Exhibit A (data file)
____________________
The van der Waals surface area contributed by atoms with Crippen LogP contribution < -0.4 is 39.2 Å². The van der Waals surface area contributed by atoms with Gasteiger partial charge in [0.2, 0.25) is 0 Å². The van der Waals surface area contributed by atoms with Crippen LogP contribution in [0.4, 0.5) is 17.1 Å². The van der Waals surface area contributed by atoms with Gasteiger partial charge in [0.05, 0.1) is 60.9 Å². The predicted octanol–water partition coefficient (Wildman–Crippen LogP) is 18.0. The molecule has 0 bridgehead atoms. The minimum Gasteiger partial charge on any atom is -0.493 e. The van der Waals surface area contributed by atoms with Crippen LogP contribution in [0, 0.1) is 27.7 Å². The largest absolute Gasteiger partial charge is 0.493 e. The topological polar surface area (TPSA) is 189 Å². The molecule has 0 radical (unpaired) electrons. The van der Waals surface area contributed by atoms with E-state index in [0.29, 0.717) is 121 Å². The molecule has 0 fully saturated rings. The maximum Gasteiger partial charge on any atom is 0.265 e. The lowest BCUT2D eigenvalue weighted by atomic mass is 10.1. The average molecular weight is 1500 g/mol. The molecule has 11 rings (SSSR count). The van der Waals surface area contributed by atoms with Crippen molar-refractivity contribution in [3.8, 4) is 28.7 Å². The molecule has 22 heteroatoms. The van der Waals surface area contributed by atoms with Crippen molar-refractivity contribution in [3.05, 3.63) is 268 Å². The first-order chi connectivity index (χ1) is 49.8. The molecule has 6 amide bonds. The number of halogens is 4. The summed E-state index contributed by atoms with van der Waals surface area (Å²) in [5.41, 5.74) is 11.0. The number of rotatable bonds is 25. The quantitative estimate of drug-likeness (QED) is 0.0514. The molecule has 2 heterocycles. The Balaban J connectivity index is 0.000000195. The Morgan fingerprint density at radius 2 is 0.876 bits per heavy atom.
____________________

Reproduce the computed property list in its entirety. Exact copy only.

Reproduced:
The van der Waals surface area contributed by atoms with Crippen LogP contribution < -0.4 is 39.2 Å². The van der Waals surface area contributed by atoms with Gasteiger partial charge in [0.2, 0.25) is 0 Å². The van der Waals surface area contributed by atoms with Crippen LogP contribution in [0.4, 0.5) is 17.1 Å². The van der Waals surface area contributed by atoms with Gasteiger partial charge in [0.05, 0.1) is 60.9 Å². The predicted octanol–water partition coefficient (Wildman–Crippen LogP) is 18.0. The molecule has 0 bridgehead atoms. The minimum Gasteiger partial charge on any atom is -0.493 e. The van der Waals surface area contributed by atoms with Crippen LogP contribution in [0, 0.1) is 27.7 Å². The largest absolute Gasteiger partial charge is 0.493 e. The topological polar surface area (TPSA) is 189 Å². The molecule has 0 radical (unpaired) electrons. The van der Waals surface area contributed by atoms with E-state index in [0.29, 0.717) is 121 Å². The molecule has 0 fully saturated rings. The maximum Gasteiger partial charge on any atom is 0.265 e. The lowest BCUT2D eigenvalue weighted by atomic mass is 10.1. The average molecular weight is 1500 g/mol. The molecule has 11 rings (SSSR count). The van der Waals surface area contributed by atoms with Crippen molar-refractivity contribution in [3.8, 4) is 28.7 Å². The molecule has 22 heteroatoms. The van der Waals surface area contributed by atoms with Crippen molar-refractivity contribution in [3.05, 3.63) is 268 Å². The first-order chi connectivity index (χ1) is 49.8. The molecule has 6 amide bonds. The number of halogens is 4. The summed E-state index contributed by atoms with van der Waals surface area (Å²) in [5.41, 5.74) is 11.0. The number of rotatable bonds is 25. The quantitative estimate of drug-likeness (QED) is 0.0514. The molecule has 2 heterocycles. The Balaban J connectivity index is 0.000000195. The Morgan fingerprint density at radius 2 is 0.876 bits per heavy atom.